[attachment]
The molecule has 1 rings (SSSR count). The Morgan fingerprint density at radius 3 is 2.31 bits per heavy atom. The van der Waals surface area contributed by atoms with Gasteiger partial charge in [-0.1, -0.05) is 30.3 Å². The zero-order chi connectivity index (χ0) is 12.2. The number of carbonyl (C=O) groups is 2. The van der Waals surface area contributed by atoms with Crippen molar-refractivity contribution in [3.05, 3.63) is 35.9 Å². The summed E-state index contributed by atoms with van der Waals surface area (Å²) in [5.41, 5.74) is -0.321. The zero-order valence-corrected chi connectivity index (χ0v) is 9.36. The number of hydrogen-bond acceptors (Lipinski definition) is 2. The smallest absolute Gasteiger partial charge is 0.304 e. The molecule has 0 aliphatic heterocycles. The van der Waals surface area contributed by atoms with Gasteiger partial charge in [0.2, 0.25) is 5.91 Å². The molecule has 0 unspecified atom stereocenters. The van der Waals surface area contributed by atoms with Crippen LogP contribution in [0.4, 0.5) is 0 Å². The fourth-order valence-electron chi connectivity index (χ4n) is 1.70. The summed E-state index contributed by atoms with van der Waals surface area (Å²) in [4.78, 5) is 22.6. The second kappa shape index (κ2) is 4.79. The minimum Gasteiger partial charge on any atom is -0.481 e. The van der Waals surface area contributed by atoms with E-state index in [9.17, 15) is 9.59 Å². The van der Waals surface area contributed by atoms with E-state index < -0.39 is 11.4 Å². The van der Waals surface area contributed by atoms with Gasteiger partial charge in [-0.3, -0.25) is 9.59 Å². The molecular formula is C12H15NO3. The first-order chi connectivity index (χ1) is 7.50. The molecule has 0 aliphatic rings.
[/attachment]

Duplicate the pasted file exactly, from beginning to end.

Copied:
The molecule has 1 rings (SSSR count). The Morgan fingerprint density at radius 3 is 2.31 bits per heavy atom. The van der Waals surface area contributed by atoms with Gasteiger partial charge in [-0.1, -0.05) is 30.3 Å². The zero-order chi connectivity index (χ0) is 12.2. The number of carbonyl (C=O) groups is 2. The van der Waals surface area contributed by atoms with Crippen molar-refractivity contribution in [3.05, 3.63) is 35.9 Å². The summed E-state index contributed by atoms with van der Waals surface area (Å²) in [5.41, 5.74) is -0.321. The zero-order valence-corrected chi connectivity index (χ0v) is 9.36. The number of hydrogen-bond acceptors (Lipinski definition) is 2. The smallest absolute Gasteiger partial charge is 0.304 e. The molecule has 0 aliphatic heterocycles. The van der Waals surface area contributed by atoms with Gasteiger partial charge in [0.2, 0.25) is 5.91 Å². The molecule has 0 unspecified atom stereocenters. The van der Waals surface area contributed by atoms with Crippen LogP contribution in [0.4, 0.5) is 0 Å². The fourth-order valence-electron chi connectivity index (χ4n) is 1.70. The summed E-state index contributed by atoms with van der Waals surface area (Å²) in [4.78, 5) is 22.6. The second kappa shape index (κ2) is 4.79. The minimum Gasteiger partial charge on any atom is -0.481 e. The van der Waals surface area contributed by atoms with E-state index in [9.17, 15) is 9.59 Å². The van der Waals surface area contributed by atoms with E-state index < -0.39 is 11.4 Å². The van der Waals surface area contributed by atoms with Gasteiger partial charge in [-0.3, -0.25) is 9.59 Å². The molecular formula is C12H15NO3. The first-order chi connectivity index (χ1) is 7.50. The molecule has 0 aliphatic rings.